a considered judgment about the wisdom or significance of past decisions and

A considered judgment about the wisdom or

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a considered judgment about the wisdom or significance of past decisionsand events.Distinguishing statements of fact, inference, and judgment may at first seem difficult to do. Thatis because often they are woven closely together. It takes a special and conscious effort todistinguish between these three types of communication. But the effort will be rewarded becauseit will make reading history (or any subject) more interesting to you. And it will help developyour critical thinking abilities by enabling you to distinguish information from opinions.Practice this skill on the following excerpt from the textbook. For each of the numberedstatements in the excerpt, circle F for fact, I for inference, or J for judgment on the answer gridthat follows the excerpt.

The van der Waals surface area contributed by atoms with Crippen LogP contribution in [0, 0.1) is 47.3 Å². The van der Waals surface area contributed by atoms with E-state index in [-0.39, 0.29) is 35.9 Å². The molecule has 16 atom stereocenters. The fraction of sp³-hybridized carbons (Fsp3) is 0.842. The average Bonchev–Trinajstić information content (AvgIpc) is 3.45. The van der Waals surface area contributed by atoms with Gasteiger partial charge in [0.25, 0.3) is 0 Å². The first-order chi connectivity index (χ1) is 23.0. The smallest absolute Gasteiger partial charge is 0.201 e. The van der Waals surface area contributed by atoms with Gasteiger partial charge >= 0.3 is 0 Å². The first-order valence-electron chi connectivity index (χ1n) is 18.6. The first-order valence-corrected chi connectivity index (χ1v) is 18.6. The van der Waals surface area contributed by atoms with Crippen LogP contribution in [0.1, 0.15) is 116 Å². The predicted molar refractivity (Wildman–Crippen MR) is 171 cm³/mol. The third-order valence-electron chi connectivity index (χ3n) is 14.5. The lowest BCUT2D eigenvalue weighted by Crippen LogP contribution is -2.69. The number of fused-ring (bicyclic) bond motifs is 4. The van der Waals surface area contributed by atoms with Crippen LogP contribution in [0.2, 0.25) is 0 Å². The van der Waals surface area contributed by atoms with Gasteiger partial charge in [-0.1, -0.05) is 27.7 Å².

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77(1) Seeing no future in the Carolinas and unwilling to vegetate at Wilmington,(2) Cornwallis marched north into Virginia, where he joined forces with troops underBenedict Arnold. . . .(3) General Clinton ordered Cornwallis to establish a base at Yorktown, where hecould be supplied by sea. . . . (4) It was a terrible mistake. (5) The British navy inAmerican waters far outnumbered American and French vessels, but . . . (6) the French hada fleet in the West Indies under Admiral François de Grasse and another squadron atNewport, Rhode Island, where a French army was stationed. (7) In the summer of 1781,Washington, de Grasse, and the Comte de Rochambeau, commander of French land forces,designed and carried out with an efficiency unparalleled in eighteenth-century warfare acomplex plan to bottle up Cornwallis.(8) The British navy in the West Indies and at New York might have forestalled thisscheme had it moved promptly and in force. (9) But Admiral Sir George Rodney sent onlypart of his Indies fleet. (10) As a result, (11) De Grasse, after a battle with a British fleet. . . won control of the Chesapeake and cut Cornwallis off from the sea.(12) The next move was up to Washington, and this was his finest hour as acommander. (13) He desperately wanted to attack the British base at New York, but at theurging of Rochambeau he agreed instead to strike at Yorktown. . . . (14) He soon hadnearly 17,000 French and American veterans in position.(15) Cornwallis was helpless. (16) He held out until October 17 and then asked forterms [of surrender]. . . .1. F I J5. F I J9. F I J13. F I J2. F I J6. F I J10. F I J14. F I J3. F I J7. F I J11. F I J15. F I J4. F I J8. F I J12. F I J16. F I J
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